3D Printing Show & Tell


We’ve just got a 3D printer at work (CubePro), so what better to do than some Raspberry Pi related 3D printing?

This one’s a little ultrasonic sensor mount I designed:

For my second ever 3D print, I’m amazed how perfectly the sensor fits.

I’m currently working on a tiny Pibow compatible camera mount (my first print). Will post a picture of that when it’s cleaned up/assembled.

I’d love to see anything electronics related that you’ve designed/printed!


As promised, here’s the little camera mount I made:


So I recently bought a STS-Pi to go with my new Pi Zero, but I was a bit disappointed that I couldn’t mount the Pi Zero to the rover in its case. Of course I could have bought some new bolts or drilled some new holes. My solution? More 3D printing.

Introducing the “Pi Zero Payload Shim”!

It’s a pretty simple design: a 2mm layer that converts the existing Raspberry Pi mounting holes in the STS-Pi base layer to those of the Raspberry Pi Zero Pibow screw holes. The beautiful thing is the holes for the Pibow screws are just tight enough that I don’t need the nuts to hold the case closed, which means easy access to the Pi inside.

Pimp my STS-Pi!

(Next, I’m printing some new battery clips to hold my ever-so-slightly too large battery.)


And my new battery clips. I went for a simple design to start. I may go for something a little more like the original design eventually, but these work great for now.

Old vs New:



Had this in the back of my mind for ages:

Sadly running the Unicorn HAT at full beans warped my thin print so will have to kick out another.


Beautiful! Be careful with full beans, though…


Unfortunately it was a fresh Pi so I only had the demos that came with the library. I left rainbows.py running for a good while at what I guess was a brightness of 1.0 - tho it’s not specified in the file? What’s the default if it’s not explicitly set?

The print was done using PLA which has a lot lower glass temp than ABS, so the next one will be done with ABS I think.


I believe the default is half the max these puppies can blast, a hard limit set in the library for a few months now.

That’s not to say you shouldn’t tone down the show, but rainbow.py has brightness set at 0.4 (of half full bean therefore)? Could it be that your repo clone is outdated?


I think I pulled it down fairly recently - I’ll check this evening.


On closer inspection of my version (2.1.0) of the UnicornHAT library, it definitely has the 50% brightness limitation in “brightness” but “rainbow.py” has no explicit brightness setting. I assume (based on the brightness) it was defaulting to 1.0 (or 50%). Setting it to 0.4 causes some of the LEDs to not light up properly.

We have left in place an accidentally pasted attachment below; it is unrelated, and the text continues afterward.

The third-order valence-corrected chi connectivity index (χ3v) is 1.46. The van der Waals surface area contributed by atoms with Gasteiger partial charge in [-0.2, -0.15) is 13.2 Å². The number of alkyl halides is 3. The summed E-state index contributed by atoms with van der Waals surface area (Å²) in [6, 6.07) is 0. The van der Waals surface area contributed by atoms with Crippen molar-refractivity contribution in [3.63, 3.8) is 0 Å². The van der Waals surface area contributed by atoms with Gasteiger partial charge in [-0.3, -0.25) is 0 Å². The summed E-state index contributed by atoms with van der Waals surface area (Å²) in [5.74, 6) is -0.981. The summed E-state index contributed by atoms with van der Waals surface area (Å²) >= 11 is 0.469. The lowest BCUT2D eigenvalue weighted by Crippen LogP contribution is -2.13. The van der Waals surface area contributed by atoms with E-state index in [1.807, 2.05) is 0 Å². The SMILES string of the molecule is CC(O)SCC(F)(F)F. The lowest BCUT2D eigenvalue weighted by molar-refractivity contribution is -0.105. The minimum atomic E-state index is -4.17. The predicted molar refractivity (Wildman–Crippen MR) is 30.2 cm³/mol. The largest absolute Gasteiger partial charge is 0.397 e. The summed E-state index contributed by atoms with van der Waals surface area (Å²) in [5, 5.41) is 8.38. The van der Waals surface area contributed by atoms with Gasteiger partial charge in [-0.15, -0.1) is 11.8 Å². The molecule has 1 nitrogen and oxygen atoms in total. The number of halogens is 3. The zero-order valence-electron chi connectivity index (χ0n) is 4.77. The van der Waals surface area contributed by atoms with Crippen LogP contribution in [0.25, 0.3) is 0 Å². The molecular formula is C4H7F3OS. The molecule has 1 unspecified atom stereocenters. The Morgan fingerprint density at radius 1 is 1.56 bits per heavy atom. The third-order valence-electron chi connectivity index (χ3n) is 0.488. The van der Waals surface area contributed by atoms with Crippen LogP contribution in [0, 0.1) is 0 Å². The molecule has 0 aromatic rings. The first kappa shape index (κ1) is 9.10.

In any case I’ve updated to the latest version (2.1.2) and everything seems golden at the default of 0.4.

Does the comment for “brightness()” need to change? At at anything less than 0.4 (like the suggested 0.2) I get pixels that aren’t lit properly.


I know @gadgetoid has also inserted a warning if brightness is set too low, not sure what level. If you think some of the examples don’t work properly then try them with a slightly higher value and submit a PR… we’ll trust you to not burn the house ;-)


The examples work fine with them all being set to 0.4, it’s just the code warns you when you set brightness to anything less than ~0.23, but the comment for the function recommends a value of 0.2. I presume that 0.2 was the recommended value before the 50% limit went in?


sounds plausible, yes.


Version 2: White ABS with vinyl plastic diffuser (instead of paper).

Hopefully won’t warp this one.

Turning the UnicornHAT round 'pixels' into square ones

Back again and my 3D printing is getting weirder. My desk is covered in Pis at the moment so in an attempt to wrangle them I printed this:

Handily holds them stable whilst I’m playing and looks good too!


As promised on twitter, the beginnings of a new LED matrix. (@gadgetoid)

Front view:

Rear view:

LED bending jigs:

Here’s the previous one I made:

Last time I had to hand drill the 128 holes in a piece of acrylic, meaning that they weren’t the straightest. This time I’ve taken advantage of the 3D printer. It took about 3 hours to print.

The new one is going to be a 16x9 pixel version and rather than doing all the electronics myself, I’ve bought one of these fellas: https://shop.pimoroni.com/products/adafruit-16x9-charlieplexed-pwm-led-matrix-driver-is31fl3731

I’ve got a lot of soldering to get on with!


Here’s an in progress shot of the build:

First column soldered and working just 135 LEDs to go!


Got a bunch of soldering done yesterday:

Hooked it up to the Adafruit matrix driver and ran one of the examples:

Only had one slight mishap with catching the soldering iron on the 3D print, fortunately it’s on the back ;-)


Looking good, Must have been fun getting all the led wires the right way round,


The schematic has a nice pattern to it, once I’d figured that out I printed a couple of jigs to help in bending them the right way. For example, the first column has 1 x type-A and 8 x type-B, the second column has 2xA and 7xB and so on. I think over the course of 144 LEDs I only had to replace 2 or 3 which I think were just dodgy LEDs rather than me having bent them wrong.

I just need to replace the Arduino Uno with something a bit more compact then it’s ready to sit on my desk properly!